Silver and white were the preferred colours for futuristic 1960s fashion, just like a spacesuit. In actual practical terms, the development of the spacesuit produced lightweight and weatherproof fabric Goretex, which is still in use today.
The 1960s fashion Doll Look
Another look in fashion from the 60s was the return to innocence with short ruffled dresses in white and pastel colours, reminiscent of very small girls’ dresses, and childish Mary Jane shoes. These were modelled by extra skinny, flat chested women with enormous eyes, such as the famous Twiggy. Another memorable model from the 1960s was Verushka. Her look and character were completely different from the doll-like Twiggy. Mysterious and sophisticated, the panther-like Verushka often appeared in photoshoots naked but for body paint of her own design.
She wasn’t the only woman to appear in public in either body paint or simply totally naked. The first Woodstock Festival was in 1969 in the USA, and there was the Isle of Wight Festival from 1968-1970. The hippies favoured the odd bout of toplessness or nakedness for festivals and parties or settled for bare feet and floaty clothes, like long skirts and cheesecloth blouses if the weather was inclement. They teamed these with clothing taken from other cultures such as Native American suede and fringing or Indian beads, as a gesture of solidarity with that culture.
Couture style in 1960s fashion
Totally the opposite, and literally a far more buttoned up appearance was the then First Lady, Jackie Kennedy (also known as Jackie O). She was very ladylike, and wore suits and simple yet elegant shift dresses in block colours. She paired these with carefully coiffed hair, matching hats, button earrings and white gloves. She was a huge style influence for many in the fashion in the 1960s.
For those who preferred their colours loud and clashing, Emilio Pucci provided the rich jet set with swirling patterns on silk blouses and relaxed trousers, a design signature that has changed very little right up to the present day.
Yves Saint Laurent contributed quite a lot to the fashion landscape of 1960s fashion too – as well as his arguably more famous evening wear he designed the safari suit for women and the “Little Lord Fauntleroy” look too, a romantic look replete with silk velvet knickerbockers and lacy collars.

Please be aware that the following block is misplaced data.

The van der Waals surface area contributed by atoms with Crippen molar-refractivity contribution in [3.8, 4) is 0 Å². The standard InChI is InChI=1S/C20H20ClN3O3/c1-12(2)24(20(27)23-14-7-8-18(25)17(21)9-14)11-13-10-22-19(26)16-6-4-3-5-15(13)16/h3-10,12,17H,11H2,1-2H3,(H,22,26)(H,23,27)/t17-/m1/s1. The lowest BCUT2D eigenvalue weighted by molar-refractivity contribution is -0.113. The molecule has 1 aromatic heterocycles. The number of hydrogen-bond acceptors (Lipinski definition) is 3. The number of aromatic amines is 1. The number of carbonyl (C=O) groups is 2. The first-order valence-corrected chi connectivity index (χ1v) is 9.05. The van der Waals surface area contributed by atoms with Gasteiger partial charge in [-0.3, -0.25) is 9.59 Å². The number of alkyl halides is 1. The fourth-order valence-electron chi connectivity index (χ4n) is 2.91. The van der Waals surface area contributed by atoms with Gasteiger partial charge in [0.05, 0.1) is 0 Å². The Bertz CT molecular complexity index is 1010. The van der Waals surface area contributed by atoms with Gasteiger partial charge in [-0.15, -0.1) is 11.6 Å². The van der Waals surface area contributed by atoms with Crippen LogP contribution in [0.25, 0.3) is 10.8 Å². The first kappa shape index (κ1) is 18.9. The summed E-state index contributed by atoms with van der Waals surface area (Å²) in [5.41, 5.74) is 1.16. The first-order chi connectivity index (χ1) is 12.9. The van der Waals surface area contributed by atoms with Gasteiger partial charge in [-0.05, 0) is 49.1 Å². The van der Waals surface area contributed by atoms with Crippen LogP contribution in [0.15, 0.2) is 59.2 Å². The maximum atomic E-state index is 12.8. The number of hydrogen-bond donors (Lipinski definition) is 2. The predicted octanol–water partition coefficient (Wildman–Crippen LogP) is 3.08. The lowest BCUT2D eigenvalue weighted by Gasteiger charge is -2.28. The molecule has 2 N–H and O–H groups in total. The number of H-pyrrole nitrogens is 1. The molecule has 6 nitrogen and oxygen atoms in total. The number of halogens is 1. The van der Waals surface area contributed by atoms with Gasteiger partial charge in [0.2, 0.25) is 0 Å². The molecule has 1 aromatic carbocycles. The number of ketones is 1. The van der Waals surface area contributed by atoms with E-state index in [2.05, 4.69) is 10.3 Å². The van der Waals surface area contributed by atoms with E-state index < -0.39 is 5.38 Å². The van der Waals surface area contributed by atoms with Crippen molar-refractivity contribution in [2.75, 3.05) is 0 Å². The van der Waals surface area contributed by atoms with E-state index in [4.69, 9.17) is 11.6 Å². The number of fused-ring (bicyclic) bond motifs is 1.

Street style in the fashions of the 1960s
Street style in 1960s fashion on the whole stayed away from silk and velvet, unless it was the tattered hippy version. Instead a tough new “Modern” look emerged. The Mods was predominantly a male fashion look but there was a female version too, with heavy fringes and quite plain jumpers and pencil skirts just as there was a female version of the Mods arch enemies, the Rockers. Female rockers wore an adapted version of the biker fashions of their boyfriends, with leather jackets, jeans, and tough looking boots.
1960s Evening wear
Another style influence on 1960s fashion was beautiful film star Audrey Hepburn. Her simple style of clothing had been widely copied since the 1950s, and now she appeared in the 1961 hit “Breakfast at Tiffany’s”. For this she was dressed by the couturier Hubert de Givenchy. Her simple little black dress was hugely copied and she continued her association with the couturier, begun in the early 1950s, right through the Sixties, being dressed by him for further films and for appearances and events too. He had even made a perfume for her, called L’Interdit, said to be her favourite fragrance and one she wore constantly, along with thousands of other women on its release.
Couturiers like Givenchy, Yves Saint Laurent and Jean Patou experimented with cut in 1960s fashion, creating clothing that didn’t follow an hourglass figure (or attempt to create one). Instead, Balmain innovated with cleverly cut cocoon dresses, trapeze lines and balloon dresses.
But for couture evening wear, the youth craze was a little bit slower to catch on. For the first half of the decade, dresses were still created with an older client in mind, and traditional designers like Nina Ricci made elegant, full length creations.
Yves Saint Laurent founded his couture house in 1962. His most famous contribution to evening wear in the decade was “Le Smoking”, the sexy re-interpretation of a man’s evening suit for women. He also designed the Mondrian inspired heavy silk shift dress in a stark grid formation, with one yellow and one red patch on a white background divided by heavy black lines. This was a dress that was easy to copy for the masses.
Weddings in 1960s womens fashion
The most fashionable wedding dresses in 1960s fashion followed the prevailing trends for short skirts and fun colours, although cream or white and lots of silk and lace with traditional veils predominated.
1960s sportswear in fashion